Untapped peptide potential

Written by Danielle Gerhard

A new high-throughput screening platform rapidly tests and identifies antimicrobial peptides that act against multi-drug-resistant gram-negative bacteria.

Bacteria expressing peptides with antimicrobial activity drop out of the population (1).

The antibiotic arms race is in full swing with the expected rise in antibiotic-resistant bacteria. It’s been nearly 40 years since the last discovery of a new class of antibiotics, and the clock is ticking. Antimicrobial peptides are integral to the innate immune response and are beginning to resurface as promising new therapeutics. Although current platforms can effectively screen for a peptide’s ability to bind to a target cell, available tools for screening peptides for new leads in a biologically relevant manner are lacking.

Now, researchers from The University of Texas at Austin have published a paper in the journal Cell showcasing a new method for the rapid, high-throughput screening of antimicrobial peptide functionality. Using this method, the researchers identified a new class of lead peptides with distinctive mechanisms, no longer confining researchers to the study of naturally occurring peptides.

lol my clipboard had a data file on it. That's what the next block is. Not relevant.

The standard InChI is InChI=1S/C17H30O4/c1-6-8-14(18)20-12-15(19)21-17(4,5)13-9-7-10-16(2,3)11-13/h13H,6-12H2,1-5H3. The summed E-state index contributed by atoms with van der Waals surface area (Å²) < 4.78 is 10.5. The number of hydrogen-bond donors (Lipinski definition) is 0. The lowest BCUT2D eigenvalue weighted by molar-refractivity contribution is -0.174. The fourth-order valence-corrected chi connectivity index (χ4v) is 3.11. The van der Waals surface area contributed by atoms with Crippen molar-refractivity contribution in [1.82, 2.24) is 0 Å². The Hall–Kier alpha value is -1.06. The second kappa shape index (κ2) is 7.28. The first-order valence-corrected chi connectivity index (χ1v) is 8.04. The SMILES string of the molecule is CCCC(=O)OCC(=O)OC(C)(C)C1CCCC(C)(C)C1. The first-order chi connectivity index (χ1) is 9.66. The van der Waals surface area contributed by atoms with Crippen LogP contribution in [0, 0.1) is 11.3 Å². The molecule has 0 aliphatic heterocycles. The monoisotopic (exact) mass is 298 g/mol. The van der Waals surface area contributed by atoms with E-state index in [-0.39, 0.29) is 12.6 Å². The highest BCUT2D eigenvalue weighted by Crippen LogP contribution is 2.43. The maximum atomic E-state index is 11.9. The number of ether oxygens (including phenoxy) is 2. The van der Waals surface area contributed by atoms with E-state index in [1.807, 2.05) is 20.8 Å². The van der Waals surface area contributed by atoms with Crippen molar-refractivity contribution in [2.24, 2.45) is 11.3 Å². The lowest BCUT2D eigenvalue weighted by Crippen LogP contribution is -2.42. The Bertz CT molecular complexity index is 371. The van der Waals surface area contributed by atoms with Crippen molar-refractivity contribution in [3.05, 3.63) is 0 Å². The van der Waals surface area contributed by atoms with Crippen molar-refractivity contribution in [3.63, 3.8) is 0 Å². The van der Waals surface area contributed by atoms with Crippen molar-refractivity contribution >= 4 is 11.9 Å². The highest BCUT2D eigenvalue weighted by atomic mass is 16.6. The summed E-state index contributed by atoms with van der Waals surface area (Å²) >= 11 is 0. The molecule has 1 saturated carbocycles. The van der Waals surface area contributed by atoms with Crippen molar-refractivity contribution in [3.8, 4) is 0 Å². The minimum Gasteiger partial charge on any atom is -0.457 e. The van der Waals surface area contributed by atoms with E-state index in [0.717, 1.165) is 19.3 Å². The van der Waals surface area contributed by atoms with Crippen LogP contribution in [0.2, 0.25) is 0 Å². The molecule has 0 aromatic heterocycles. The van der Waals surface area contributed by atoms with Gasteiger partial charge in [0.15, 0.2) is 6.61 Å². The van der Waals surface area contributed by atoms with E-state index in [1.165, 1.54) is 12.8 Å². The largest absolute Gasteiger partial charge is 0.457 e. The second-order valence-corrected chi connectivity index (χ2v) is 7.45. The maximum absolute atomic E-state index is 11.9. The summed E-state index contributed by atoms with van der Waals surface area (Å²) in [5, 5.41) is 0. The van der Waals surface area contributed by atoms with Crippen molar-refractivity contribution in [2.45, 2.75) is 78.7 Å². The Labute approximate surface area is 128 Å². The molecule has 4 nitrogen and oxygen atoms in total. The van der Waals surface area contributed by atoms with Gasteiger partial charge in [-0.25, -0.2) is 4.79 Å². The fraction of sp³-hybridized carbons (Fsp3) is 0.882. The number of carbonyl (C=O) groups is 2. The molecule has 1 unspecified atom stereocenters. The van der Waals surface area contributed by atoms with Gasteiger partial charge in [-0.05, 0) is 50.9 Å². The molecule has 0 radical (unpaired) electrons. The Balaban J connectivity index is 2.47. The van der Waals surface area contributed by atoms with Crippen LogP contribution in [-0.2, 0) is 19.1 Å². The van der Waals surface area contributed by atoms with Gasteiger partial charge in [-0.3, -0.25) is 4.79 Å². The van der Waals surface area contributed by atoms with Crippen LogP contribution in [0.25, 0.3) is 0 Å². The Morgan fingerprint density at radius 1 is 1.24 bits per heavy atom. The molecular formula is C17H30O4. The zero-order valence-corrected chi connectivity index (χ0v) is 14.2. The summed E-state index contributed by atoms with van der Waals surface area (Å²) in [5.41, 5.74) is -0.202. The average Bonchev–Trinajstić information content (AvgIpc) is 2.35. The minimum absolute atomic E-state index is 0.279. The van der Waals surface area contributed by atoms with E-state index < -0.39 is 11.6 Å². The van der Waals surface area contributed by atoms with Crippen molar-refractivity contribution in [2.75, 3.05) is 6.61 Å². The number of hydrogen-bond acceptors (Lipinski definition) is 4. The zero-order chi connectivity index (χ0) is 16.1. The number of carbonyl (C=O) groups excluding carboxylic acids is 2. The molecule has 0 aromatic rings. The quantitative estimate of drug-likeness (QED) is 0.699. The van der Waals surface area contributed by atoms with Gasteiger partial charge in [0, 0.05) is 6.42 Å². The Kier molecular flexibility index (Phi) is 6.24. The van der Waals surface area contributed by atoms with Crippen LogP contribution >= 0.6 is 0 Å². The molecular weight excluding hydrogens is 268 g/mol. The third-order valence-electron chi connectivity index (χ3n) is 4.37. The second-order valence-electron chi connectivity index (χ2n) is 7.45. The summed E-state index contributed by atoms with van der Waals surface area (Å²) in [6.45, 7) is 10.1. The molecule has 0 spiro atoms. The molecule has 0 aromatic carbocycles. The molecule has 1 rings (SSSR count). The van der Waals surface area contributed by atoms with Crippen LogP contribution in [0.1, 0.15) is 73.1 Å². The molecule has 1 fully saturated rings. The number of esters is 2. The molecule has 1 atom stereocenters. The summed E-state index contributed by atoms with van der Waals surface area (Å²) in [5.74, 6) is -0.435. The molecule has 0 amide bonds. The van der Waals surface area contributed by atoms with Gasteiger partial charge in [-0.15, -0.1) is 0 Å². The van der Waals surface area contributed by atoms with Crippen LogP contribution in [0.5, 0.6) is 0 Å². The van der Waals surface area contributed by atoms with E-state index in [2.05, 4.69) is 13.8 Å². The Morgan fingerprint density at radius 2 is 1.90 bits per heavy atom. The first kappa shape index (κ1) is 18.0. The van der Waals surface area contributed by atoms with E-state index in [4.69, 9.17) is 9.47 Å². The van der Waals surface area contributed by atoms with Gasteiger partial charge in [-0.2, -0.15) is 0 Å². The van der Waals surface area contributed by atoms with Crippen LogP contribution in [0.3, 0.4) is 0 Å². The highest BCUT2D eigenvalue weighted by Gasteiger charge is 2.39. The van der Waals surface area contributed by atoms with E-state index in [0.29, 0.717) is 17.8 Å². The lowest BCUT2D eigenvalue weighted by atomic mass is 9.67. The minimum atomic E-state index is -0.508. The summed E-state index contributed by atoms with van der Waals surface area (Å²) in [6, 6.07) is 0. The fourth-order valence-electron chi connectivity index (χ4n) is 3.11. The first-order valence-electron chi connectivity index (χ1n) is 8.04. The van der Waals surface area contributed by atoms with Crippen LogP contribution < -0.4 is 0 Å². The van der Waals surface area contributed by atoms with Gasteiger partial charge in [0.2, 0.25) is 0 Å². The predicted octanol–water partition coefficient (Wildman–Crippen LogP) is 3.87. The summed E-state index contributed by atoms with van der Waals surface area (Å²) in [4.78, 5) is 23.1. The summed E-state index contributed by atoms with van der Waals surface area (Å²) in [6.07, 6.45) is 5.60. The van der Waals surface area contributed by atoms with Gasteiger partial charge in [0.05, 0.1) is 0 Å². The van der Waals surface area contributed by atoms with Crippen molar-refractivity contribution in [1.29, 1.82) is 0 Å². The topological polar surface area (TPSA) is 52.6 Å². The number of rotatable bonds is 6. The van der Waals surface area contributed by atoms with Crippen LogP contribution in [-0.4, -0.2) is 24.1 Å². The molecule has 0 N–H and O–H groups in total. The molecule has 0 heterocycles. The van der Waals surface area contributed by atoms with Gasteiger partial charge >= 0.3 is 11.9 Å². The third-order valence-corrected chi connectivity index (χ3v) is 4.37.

In the early stages of treatment, antibiotics bind to the cell membrane of the bacterium. The researchers wanted to emulate this scenario in their own drug screening platform. “The challenge was that we wanted to actually present the peptide to the bacteria in a therapeutically meaningful way,” said Bryan Davies, lead author of the paper.

To do this, the researchers developed a screening platform called Surface Localized Antimicrobial Display (SLAY) that first delivers peptides to a gram-negative bacterial surface. “The idea was to have the bacteria synthesize and self-test the peptide on itself,” said Davies. By commandeering bacteria’s natural propensity to synthesize peptides, the researchers were able to cut down on costs and time. “And then the system presents [the peptide] on the cell surface of the bacteria in a tetherball fashion where the peptide can then come back and interact with the bacteria that made it,” said Davies. Here, the peptide will either elicit an antimicrobial effect and kill the bacterium or not, which is measured using next-generation sequencing.

Using SLAY, the researchers screened a library of 800,000 peptides found that 1.7% showed antimicrobial activity–that’s over 8000 untapped peptides! Further synthesis and testing showed that a majority of these lead peptides are fully synthetic with a physiochemical profile beyond what is found in nature. “We’ve identified peptides that have very new sequences and chemistry [compared to] what were used to,” said Davies. One day soon, researchers may add synthetic antimicrobial peptides to their arsenal for fighting antibiotic resistance.